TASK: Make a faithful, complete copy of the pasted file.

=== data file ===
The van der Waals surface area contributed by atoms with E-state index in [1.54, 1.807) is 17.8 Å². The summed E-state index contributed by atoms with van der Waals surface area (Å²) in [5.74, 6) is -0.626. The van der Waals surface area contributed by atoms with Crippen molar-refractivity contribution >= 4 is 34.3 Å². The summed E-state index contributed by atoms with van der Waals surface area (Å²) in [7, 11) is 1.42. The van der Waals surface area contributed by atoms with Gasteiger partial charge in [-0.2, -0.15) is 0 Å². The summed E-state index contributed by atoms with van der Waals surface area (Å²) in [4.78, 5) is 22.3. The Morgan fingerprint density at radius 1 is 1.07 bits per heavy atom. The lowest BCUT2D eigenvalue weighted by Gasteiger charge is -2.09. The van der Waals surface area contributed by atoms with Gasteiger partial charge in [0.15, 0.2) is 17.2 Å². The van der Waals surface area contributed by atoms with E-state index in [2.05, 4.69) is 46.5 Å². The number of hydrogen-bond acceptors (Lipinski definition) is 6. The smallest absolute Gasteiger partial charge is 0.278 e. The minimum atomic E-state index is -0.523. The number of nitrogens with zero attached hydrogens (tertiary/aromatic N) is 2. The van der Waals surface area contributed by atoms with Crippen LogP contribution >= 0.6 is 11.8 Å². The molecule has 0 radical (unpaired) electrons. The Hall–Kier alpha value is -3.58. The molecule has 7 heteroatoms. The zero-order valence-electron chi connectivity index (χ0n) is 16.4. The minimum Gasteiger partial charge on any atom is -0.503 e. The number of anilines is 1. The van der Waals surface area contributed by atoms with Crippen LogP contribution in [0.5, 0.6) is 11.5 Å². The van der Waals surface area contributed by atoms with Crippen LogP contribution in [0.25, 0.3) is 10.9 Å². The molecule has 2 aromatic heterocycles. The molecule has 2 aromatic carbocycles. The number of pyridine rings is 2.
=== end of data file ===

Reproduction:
The van der Waals surface area contributed by atoms with E-state index in [1.54, 1.807) is 17.8 Å². The summed E-state index contributed by atoms with van der Waals surface area (Å²) in [5.74, 6) is -0.626. The van der Waals surface area contributed by atoms with Crippen molar-refractivity contribution >= 4 is 34.3 Å². The summed E-state index contributed by atoms with van der Waals surface area (Å²) in [7, 11) is 1.42. The van der Waals surface area contributed by atoms with Gasteiger partial charge in [-0.2, -0.15) is 0 Å². The summed E-state index contributed by atoms with van der Waals surface area (Å²) in [4.78, 5) is 22.3. The Morgan fingerprint density at radius 1 is 1.07 bits per heavy atom. The lowest BCUT2D eigenvalue weighted by Gasteiger charge is -2.09. The van der Waals surface area contributed by atoms with Gasteiger partial charge in [0.15, 0.2) is 17.2 Å². The van der Waals surface area contributed by atoms with E-state index in [2.05, 4.69) is 46.5 Å². The number of hydrogen-bond acceptors (Lipinski definition) is 6. The smallest absolute Gasteiger partial charge is 0.278 e. The minimum atomic E-state index is -0.523. The number of nitrogens with zero attached hydrogens (tertiary/aromatic N) is 2. The van der Waals surface area contributed by atoms with Crippen LogP contribution >= 0.6 is 11.8 Å². The molecule has 0 radical (unpaired) electrons. The Hall–Kier alpha value is -3.58. The molecule has 7 heteroatoms. The zero-order valence-electron chi connectivity index (χ0n) is 16.4. The minimum Gasteiger partial charge on any atom is -0.503 e. The number of anilines is 1. The van der Waals surface area contributed by atoms with Crippen LogP contribution in [0.5, 0.6) is 11.5 Å². The van der Waals surface area contributed by atoms with Crippen LogP contribution in [0.25, 0.3) is 10.9 Å². The molecule has 2 aromatic heterocycles. The molecule has 2 aromatic carbocycles. The number of pyridine rings is 2.